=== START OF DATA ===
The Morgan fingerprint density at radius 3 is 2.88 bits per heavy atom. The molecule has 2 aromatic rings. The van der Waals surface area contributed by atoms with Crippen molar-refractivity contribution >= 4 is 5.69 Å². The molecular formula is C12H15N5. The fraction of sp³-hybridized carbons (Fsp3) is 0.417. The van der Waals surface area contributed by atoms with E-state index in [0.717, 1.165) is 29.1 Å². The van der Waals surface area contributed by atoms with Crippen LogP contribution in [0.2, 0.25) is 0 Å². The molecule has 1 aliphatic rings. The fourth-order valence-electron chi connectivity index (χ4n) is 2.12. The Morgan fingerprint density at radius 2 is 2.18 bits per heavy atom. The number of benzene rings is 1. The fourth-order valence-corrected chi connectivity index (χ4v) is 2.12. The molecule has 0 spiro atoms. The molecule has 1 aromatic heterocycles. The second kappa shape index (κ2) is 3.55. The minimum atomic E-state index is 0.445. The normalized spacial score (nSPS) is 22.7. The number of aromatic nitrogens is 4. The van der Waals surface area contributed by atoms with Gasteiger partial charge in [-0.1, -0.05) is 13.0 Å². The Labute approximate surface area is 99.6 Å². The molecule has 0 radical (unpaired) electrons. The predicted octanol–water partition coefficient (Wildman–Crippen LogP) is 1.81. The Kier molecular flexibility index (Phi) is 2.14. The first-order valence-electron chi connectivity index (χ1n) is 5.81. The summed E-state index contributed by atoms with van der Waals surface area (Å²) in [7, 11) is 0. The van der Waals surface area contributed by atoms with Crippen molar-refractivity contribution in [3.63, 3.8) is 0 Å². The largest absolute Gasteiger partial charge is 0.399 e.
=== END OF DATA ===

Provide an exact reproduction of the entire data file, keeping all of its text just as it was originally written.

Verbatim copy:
The Morgan fingerprint density at radius 3 is 2.88 bits per heavy atom. The molecule has 2 aromatic rings. The van der Waals surface area contributed by atoms with Crippen molar-refractivity contribution >= 4 is 5.69 Å². The molecular formula is C12H15N5. The fraction of sp³-hybridized carbons (Fsp3) is 0.417. The van der Waals surface area contributed by atoms with E-state index in [0.717, 1.165) is 29.1 Å². The van der Waals surface area contributed by atoms with Crippen LogP contribution in [0.2, 0.25) is 0 Å². The molecule has 1 aliphatic rings. The fourth-order valence-electron chi connectivity index (χ4n) is 2.12. The Morgan fingerprint density at radius 2 is 2.18 bits per heavy atom. The number of benzene rings is 1. The fourth-order valence-corrected chi connectivity index (χ4v) is 2.12. The molecule has 0 spiro atoms. The molecule has 1 aromatic heterocycles. The second kappa shape index (κ2) is 3.55. The minimum atomic E-state index is 0.445. The normalized spacial score (nSPS) is 22.7. The number of aromatic nitrogens is 4. The van der Waals surface area contributed by atoms with Gasteiger partial charge in [-0.1, -0.05) is 13.0 Å². The Labute approximate surface area is 99.6 Å². The molecule has 0 radical (unpaired) electrons. The predicted octanol–water partition coefficient (Wildman–Crippen LogP) is 1.81. The Kier molecular flexibility index (Phi) is 2.14. The first-order valence-electron chi connectivity index (χ1n) is 5.81. The summed E-state index contributed by atoms with van der Waals surface area (Å²) in [7, 11) is 0. The van der Waals surface area contributed by atoms with Crippen molar-refractivity contribution in [3.63, 3.8) is 0 Å². The largest absolute Gasteiger partial charge is 0.399 e.